There are an estimated 25 Ethiopian businesses on a single city block at 9th and U Streets in Washington DC, the center of what is known as “Little Ethiopia.” Many of those are restaurants, serving up traditional dishes like tibs (a dish of sautéed meat and vegetables), injera (flatbread) fir fir (a spicy dish of shredded flatbread, clarified butter and berbere) and doro wat. With an estimated population of 250,000 people, Washington DC and the surrounding areas have the highest concentration of Ethiopians outside of Africa. This has made the area the best place for Ethiopian food in America. But how did why is this case? How did the nation’s capital become a second Addis Ababa?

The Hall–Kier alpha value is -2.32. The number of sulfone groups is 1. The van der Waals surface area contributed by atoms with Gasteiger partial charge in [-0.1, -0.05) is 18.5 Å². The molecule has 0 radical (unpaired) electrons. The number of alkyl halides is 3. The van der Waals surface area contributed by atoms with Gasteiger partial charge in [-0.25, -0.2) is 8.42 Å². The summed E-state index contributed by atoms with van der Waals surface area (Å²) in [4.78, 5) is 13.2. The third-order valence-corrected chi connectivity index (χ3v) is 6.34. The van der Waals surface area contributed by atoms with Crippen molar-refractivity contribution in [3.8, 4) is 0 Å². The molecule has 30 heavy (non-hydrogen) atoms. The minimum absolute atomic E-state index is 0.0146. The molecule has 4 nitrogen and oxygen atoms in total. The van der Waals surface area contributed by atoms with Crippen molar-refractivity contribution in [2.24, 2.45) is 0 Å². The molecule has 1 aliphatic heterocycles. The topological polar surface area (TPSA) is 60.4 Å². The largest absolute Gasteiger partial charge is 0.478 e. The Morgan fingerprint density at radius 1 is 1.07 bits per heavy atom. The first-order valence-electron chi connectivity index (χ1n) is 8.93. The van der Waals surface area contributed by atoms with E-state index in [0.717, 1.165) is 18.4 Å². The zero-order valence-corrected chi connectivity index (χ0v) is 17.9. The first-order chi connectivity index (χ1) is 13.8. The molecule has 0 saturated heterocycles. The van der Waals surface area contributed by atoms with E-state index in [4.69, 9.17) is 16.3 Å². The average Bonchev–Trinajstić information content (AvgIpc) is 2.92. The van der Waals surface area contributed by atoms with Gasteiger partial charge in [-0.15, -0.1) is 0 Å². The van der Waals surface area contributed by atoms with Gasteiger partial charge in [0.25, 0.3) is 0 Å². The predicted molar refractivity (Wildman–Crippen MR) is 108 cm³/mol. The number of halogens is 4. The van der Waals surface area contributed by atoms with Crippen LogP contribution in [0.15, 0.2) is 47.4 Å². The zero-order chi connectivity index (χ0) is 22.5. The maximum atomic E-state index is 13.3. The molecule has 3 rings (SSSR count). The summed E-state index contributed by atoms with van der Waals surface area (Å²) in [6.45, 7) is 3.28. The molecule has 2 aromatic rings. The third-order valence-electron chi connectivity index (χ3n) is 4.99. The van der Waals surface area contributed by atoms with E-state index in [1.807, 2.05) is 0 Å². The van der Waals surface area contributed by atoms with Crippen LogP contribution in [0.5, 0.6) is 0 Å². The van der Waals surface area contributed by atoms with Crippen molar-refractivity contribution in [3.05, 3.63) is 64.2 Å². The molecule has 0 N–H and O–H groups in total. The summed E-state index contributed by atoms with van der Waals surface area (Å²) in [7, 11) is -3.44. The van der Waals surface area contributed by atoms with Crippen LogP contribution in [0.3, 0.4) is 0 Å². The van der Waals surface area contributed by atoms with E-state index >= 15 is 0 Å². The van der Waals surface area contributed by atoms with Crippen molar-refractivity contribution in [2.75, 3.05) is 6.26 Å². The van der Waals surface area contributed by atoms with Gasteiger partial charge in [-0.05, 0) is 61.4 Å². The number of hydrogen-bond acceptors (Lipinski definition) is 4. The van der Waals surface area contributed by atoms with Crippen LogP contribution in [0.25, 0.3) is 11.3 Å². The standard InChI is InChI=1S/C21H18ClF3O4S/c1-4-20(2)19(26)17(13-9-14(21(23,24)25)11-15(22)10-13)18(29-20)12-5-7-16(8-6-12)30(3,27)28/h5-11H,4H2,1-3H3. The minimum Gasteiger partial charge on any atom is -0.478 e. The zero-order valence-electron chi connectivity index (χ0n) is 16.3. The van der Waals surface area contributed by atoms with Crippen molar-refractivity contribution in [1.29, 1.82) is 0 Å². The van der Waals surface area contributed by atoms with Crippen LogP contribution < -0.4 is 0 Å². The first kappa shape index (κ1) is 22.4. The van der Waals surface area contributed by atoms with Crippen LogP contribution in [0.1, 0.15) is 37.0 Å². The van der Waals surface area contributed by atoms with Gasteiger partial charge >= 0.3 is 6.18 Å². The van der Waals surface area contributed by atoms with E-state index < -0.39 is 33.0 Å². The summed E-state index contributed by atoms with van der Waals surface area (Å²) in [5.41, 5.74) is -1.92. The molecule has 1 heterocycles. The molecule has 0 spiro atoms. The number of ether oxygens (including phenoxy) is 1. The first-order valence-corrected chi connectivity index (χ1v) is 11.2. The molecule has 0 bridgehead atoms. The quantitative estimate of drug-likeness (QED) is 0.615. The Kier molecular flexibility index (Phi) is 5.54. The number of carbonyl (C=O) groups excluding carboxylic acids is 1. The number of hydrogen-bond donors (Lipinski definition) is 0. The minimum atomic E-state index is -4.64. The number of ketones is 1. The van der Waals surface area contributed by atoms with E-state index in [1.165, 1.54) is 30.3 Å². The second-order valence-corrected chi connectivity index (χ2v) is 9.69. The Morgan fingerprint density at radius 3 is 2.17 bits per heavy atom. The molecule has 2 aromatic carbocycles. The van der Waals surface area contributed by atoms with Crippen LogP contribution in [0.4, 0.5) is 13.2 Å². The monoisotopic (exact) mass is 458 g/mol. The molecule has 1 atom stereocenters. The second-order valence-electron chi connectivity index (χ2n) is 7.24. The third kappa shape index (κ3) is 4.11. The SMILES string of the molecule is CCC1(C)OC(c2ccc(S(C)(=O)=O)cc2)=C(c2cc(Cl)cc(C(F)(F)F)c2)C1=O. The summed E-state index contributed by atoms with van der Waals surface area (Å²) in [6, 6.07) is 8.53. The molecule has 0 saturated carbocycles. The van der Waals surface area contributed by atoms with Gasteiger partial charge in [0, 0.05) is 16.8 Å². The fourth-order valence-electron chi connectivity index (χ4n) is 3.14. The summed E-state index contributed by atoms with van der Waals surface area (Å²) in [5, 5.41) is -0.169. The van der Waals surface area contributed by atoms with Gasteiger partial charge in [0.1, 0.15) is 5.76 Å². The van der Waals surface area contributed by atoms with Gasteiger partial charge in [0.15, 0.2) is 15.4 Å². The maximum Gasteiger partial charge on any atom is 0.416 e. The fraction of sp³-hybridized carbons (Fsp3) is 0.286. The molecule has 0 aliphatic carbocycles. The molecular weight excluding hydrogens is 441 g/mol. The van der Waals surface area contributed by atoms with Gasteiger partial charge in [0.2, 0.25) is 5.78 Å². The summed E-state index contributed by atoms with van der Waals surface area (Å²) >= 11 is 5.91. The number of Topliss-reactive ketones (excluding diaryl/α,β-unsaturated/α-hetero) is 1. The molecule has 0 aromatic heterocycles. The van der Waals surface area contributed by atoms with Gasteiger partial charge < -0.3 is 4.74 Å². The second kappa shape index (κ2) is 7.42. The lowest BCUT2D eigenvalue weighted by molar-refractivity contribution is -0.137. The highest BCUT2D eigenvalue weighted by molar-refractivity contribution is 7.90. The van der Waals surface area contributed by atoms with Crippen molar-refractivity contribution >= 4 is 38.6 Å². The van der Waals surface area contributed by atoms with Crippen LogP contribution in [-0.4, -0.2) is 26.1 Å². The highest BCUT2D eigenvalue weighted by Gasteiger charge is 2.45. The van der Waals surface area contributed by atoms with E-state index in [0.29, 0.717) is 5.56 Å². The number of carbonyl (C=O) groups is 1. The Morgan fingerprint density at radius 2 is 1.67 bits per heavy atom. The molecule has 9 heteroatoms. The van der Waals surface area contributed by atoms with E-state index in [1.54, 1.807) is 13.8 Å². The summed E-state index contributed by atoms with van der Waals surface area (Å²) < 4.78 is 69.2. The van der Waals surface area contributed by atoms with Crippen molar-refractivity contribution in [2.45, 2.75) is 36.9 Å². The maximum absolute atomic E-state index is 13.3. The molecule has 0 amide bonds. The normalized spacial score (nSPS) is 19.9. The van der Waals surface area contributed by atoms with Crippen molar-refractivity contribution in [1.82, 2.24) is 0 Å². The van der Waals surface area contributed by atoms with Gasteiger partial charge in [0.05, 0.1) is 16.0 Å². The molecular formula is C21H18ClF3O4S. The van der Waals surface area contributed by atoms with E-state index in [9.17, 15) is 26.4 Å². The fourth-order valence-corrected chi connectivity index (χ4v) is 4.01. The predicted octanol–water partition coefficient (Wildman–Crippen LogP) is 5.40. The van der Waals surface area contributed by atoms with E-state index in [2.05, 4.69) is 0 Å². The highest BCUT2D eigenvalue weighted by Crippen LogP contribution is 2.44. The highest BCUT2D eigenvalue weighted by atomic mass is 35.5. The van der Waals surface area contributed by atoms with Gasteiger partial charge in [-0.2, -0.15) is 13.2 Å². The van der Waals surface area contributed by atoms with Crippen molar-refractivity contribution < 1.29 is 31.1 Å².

In 1930, Haile Selassie was installed as Ethopian emperor in a coronation that received international attention. Attended by dignitaries from across the world, Selassie’s face landed on the cover of Time Magazine. Selassie, whose birth name was Ras Tafari, was regarded by some as the coming messiah and the physical manifestation of the Rastafarian belief system. Essentially a Christ figure, he is still viewed as prophetic by many today, especially in Jamaica. Soon after his coronation, however, world politics overcame religious fervor. In 1935, Mussolini's Italian army invaded Ethiopia as a show of power. Considered one of the precursors to World War II, the Italian army easily defeated the ill-armed Ethiopian forces and took the capital of Addis Ababa on May 5th, 1936. Selassie retreated into exile, but he reappeared in front of the League of Nations (of which Ethiopia and Italy were both members) on June 30th, 1936 to give a speech considered one of the greats of the 20th century. Speaking in his native Amharic, he condemned the League of Nations for not doing what they were created to do - stand up for a member nation. Explaining in graphic detail the horrors that the Italian Army had inflicted on the Ethiopian people, he asked for help in making the atrocities stop. The League of Nations still did nothing, showing how little power it really had. Historians give credit to Selassie as the impetus behind the creation of the better-equipped United Nations.